Nvidia is teaming with Microsoft’s Azure to introduce the NDv2 instance in preview for supercomputing in the cloud. The instance can supply up to 800 Nvidia Tesla V100 chips designed with deep learning in mind via the cloud. CEO Jensen Huang shared the news today onstage at SC19, a supercomputing conference in Denver.

Nvidia also today released a reference design platform for companies to create Arm-based servers for supercomputers that can carry out high-performance computing or large AI simulations. Nvidia will work with Arm partners like Fujitsu to ensure compatibility between Arm CPUs and Nvidia GPUs, and companies like Cray and Hewlett Packard Enterprise (HPE) plan to build hyperscale cloud-to-edge servers based on the design. HPE completed its $1.4 billion acquisition of supercomputing company Cray in September.

The news comes the same day as Amazon Web Service shared plans to launch some of its most powerful cloud EC2 instances ever powered by AMD’s EPYC Rome processors, and a day after Intel revealed its Pone Vecchio GPU for datacenters.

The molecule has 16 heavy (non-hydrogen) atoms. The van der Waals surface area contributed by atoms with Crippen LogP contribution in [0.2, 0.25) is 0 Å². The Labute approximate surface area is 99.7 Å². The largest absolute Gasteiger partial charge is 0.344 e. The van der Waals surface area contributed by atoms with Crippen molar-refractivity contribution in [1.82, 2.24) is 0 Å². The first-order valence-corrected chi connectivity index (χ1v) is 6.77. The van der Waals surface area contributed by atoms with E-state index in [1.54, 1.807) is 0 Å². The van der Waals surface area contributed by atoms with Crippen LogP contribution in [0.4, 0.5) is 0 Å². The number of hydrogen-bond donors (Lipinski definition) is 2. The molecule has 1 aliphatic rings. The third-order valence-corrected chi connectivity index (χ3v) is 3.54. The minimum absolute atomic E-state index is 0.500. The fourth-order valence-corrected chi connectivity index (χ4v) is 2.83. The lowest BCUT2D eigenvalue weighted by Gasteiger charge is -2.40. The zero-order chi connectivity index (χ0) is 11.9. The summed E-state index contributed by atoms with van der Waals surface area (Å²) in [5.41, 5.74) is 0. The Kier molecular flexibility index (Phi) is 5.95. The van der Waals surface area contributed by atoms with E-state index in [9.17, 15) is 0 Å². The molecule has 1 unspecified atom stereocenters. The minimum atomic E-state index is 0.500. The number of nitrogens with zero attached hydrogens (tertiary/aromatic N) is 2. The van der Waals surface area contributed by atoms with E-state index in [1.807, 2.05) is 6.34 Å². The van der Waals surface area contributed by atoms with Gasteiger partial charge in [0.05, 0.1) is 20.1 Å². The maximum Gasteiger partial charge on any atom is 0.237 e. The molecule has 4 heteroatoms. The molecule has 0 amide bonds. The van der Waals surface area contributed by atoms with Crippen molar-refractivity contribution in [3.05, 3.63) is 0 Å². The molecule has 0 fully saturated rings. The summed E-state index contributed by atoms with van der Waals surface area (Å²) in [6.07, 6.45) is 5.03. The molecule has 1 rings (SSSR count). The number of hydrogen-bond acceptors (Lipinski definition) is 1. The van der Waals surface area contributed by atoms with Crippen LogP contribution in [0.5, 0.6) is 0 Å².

In a conversation with VentureBeat’s Dean Takahashi shortly after the release of Intel’s news GPU architecture, Huang said he questions whether competitors have the software stack necessary to scale supercomputing tasks.

As part of today’s news, Nvidia is also introducing an Arm-compatible software development kit, following on Nvidia’s June pledge to bring its Cuda-X AI and HPC software to Arm CPUs for the creation of exascale supercomputers.

At an event last week, no exact figures were shared, but Intel VP of IoT Jonathan Ballon told VentureBeat that since its launch two years ago, OpenVINO software has seen the fastest adoption rates of any tool in company history, outpacing Cuda growth rates.